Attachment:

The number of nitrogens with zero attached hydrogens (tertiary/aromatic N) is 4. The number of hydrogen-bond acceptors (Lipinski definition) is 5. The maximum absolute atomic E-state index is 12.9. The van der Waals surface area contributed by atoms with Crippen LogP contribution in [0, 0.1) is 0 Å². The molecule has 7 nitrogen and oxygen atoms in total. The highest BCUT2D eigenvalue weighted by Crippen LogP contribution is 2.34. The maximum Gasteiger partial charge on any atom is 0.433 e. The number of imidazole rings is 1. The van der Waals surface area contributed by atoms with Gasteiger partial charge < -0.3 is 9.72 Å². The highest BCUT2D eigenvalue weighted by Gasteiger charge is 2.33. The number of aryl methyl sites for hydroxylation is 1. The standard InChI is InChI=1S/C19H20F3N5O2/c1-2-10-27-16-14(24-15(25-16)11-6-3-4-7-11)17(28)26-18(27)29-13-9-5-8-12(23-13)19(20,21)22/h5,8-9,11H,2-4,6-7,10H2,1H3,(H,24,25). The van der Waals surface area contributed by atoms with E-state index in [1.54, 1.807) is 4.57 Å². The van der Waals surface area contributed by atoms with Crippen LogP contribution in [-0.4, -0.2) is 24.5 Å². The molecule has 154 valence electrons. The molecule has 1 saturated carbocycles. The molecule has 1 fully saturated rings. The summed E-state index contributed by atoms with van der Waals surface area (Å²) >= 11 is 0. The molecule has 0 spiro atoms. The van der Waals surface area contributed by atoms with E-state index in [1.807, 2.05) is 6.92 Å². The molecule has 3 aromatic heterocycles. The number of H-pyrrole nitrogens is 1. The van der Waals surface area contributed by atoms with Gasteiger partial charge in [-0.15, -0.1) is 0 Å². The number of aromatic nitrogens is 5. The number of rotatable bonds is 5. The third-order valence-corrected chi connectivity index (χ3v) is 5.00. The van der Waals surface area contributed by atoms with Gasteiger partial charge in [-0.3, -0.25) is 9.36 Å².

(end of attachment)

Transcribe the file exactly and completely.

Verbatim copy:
The number of nitrogens with zero attached hydrogens (tertiary/aromatic N) is 4. The number of hydrogen-bond acceptors (Lipinski definition) is 5. The maximum absolute atomic E-state index is 12.9. The van der Waals surface area contributed by atoms with Crippen LogP contribution in [0, 0.1) is 0 Å². The molecule has 7 nitrogen and oxygen atoms in total. The highest BCUT2D eigenvalue weighted by Crippen LogP contribution is 2.34. The maximum Gasteiger partial charge on any atom is 0.433 e. The number of imidazole rings is 1. The van der Waals surface area contributed by atoms with Gasteiger partial charge < -0.3 is 9.72 Å². The highest BCUT2D eigenvalue weighted by Gasteiger charge is 2.33. The number of aryl methyl sites for hydroxylation is 1. The standard InChI is InChI=1S/C19H20F3N5O2/c1-2-10-27-16-14(24-15(25-16)11-6-3-4-7-11)17(28)26-18(27)29-13-9-5-8-12(23-13)19(20,21)22/h5,8-9,11H,2-4,6-7,10H2,1H3,(H,24,25). The van der Waals surface area contributed by atoms with E-state index in [1.54, 1.807) is 4.57 Å². The van der Waals surface area contributed by atoms with Crippen LogP contribution in [-0.4, -0.2) is 24.5 Å². The molecule has 154 valence electrons. The molecule has 1 saturated carbocycles. The molecule has 1 fully saturated rings. The summed E-state index contributed by atoms with van der Waals surface area (Å²) >= 11 is 0. The molecule has 0 spiro atoms. The van der Waals surface area contributed by atoms with E-state index in [1.807, 2.05) is 6.92 Å². The molecule has 3 aromatic heterocycles. The number of H-pyrrole nitrogens is 1. The van der Waals surface area contributed by atoms with Gasteiger partial charge in [-0.15, -0.1) is 0 Å². The number of aromatic nitrogens is 5. The number of rotatable bonds is 5. The third-order valence-corrected chi connectivity index (χ3v) is 5.00. The van der Waals surface area contributed by atoms with Gasteiger partial charge in [-0.3, -0.25) is 9.36 Å².